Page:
VIVO Updates for January 21, 2019 — Wikipedia, VIVO in 2019, data in 2019, calls this week

Help wanted: Wikipedian.  VIVO has a Wikipedia page.  See https://en.wikipedia.org/wiki/VIVO_(software).  Looks like it was written in 2017.  If you were involved, or would like to help expand/maintain the page, that would be great!  Please contact Mike Conlon.  Thanks!

The VIVO Project, 2019.  We live in interesting times.  Lots of change, lots of challenges.  Thankfully, the VIVO community works to a common purpose, with support and effort directed toward improving the ability of everyone to represent information about scholarship and use that information to showcase the work of scholars, use the information to improve our institutions and our ability to advance, curate and share knowledge, and to help people find the expertise they need.  Here are just a few of the things we can look forward to in 2019:

  • First ever architectural fly-in in Orlando in January
  • Additional participation in VIVO’s open source development sprints
  • New development in accord with the Product Direction for 2019
  • Advances in ontology, internationalization, and visualization
  • First ever international conference – VIVO 2019 in Podgorica, Montenegro, September 4-6.

There are many opportunities for you to help the effort.  Drop by an interest group call (see below).  All are welcome!

The world of scholarship, 2019. Much is changing in the world of scholarship, particularly as it relates to VIVO as a collector and representation of the efforts of scholars at institutions.  Two big ideas seem to be gaining ground.

Open, disambiguated, scholarly metadata at scale.  Tools for combining metadata for VIVO and other systems was discussed at CNI with many participants. I feel the ecosystem is reaching a tipping point where gathering the world’s open scholarly metadata is within the reach of several open groups.  These groups are further poised to apply machine learning for disambiguation as some commercial providers have already done. Research Graph, ERNIE, SHARE, Impact Story, CrossRef, Internet Archives, Wikidata and WikiCite, CD2H and others are all within reach of creating and providing disambiguated, open scholarly metadata at scale. 2019 should be an interesting year.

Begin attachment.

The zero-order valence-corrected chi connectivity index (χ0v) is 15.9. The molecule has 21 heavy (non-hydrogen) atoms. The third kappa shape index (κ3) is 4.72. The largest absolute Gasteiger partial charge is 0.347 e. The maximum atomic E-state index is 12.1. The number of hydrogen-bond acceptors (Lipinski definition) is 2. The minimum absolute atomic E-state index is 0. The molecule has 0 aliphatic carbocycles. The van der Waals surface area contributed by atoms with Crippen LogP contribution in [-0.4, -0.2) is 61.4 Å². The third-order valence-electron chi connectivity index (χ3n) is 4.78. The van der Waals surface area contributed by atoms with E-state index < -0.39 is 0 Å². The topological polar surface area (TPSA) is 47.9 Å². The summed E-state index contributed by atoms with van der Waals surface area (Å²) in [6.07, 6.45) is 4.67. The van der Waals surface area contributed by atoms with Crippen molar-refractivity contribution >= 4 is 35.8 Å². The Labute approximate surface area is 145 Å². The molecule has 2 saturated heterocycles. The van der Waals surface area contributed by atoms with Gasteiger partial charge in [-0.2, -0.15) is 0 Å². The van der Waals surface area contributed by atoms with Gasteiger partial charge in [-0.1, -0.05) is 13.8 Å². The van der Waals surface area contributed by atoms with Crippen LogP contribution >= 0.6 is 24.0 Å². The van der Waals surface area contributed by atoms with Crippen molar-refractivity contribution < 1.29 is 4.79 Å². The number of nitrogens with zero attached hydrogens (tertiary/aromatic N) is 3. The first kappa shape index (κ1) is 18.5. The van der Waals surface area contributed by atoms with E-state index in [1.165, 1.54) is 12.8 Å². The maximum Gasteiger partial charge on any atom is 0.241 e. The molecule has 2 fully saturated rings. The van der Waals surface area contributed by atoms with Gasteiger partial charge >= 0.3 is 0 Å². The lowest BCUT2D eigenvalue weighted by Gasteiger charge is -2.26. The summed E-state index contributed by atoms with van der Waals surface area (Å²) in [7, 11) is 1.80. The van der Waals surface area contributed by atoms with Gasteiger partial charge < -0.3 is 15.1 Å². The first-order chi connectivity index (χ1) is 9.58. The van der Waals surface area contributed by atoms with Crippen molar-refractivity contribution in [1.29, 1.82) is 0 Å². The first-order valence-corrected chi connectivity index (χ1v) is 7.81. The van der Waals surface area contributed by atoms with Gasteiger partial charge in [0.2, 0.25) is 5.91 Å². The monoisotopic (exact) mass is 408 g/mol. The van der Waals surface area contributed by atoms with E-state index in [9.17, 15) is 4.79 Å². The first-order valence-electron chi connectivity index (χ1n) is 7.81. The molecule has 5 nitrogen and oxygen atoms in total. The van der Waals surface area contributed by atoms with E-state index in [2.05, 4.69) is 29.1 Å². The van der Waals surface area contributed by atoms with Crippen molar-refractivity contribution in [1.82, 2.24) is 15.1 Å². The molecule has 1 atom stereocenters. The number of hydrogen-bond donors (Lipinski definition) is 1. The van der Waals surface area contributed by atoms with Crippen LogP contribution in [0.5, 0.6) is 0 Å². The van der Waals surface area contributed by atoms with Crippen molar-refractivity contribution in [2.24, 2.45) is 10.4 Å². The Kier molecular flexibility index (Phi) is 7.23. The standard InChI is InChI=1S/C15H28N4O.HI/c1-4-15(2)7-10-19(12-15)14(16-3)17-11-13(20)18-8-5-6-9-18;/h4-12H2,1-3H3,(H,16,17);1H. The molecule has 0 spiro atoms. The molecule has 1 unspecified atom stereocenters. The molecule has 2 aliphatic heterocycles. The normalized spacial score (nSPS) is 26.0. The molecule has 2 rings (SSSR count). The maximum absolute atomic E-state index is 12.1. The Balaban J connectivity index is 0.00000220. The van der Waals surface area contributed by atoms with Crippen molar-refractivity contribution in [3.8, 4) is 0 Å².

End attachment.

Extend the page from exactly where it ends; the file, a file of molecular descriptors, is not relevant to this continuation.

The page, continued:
The distributed web.  It seems odd to talk about the distributed web – the web is very distributed with millions of web sites and billions of pages.  Well, yes, but.  Several large information sources dominate the web – Google, Facebook, and other super-centralized information sources create controlled environments.  But we see universities, libraries, and government agencies creating local collections of digital objects and metadata.  Perhaps these can remain with their curators and be used as needed across the web.  The Solid Project at MIT, Triple Pattern Fragments (in VIVO and many other systems), and other efforts look to use data and metadata in a distributed manner, not requiring the aggregation common in centralized current approaches.  Expect to hear more about this at the VIVO conference and elsewhere in the coming year.

What are additional “big ideas” we should be considering as we develop strategy and plans for VIVO?  Join the conversation on our email lists, Slack, and help shape the project by becoming a developer, a member, a documentation specialist, a task force lead, or involved with project governance.  It looks to be a very interesting year.

Calls this week  All times US Eastern.  Task forces and interest groups are always interested in new participants.  All meetings via Zoom with dial-in numbers available.

Go VIVO!

Mike

Mike Conlon
VIVO Project Director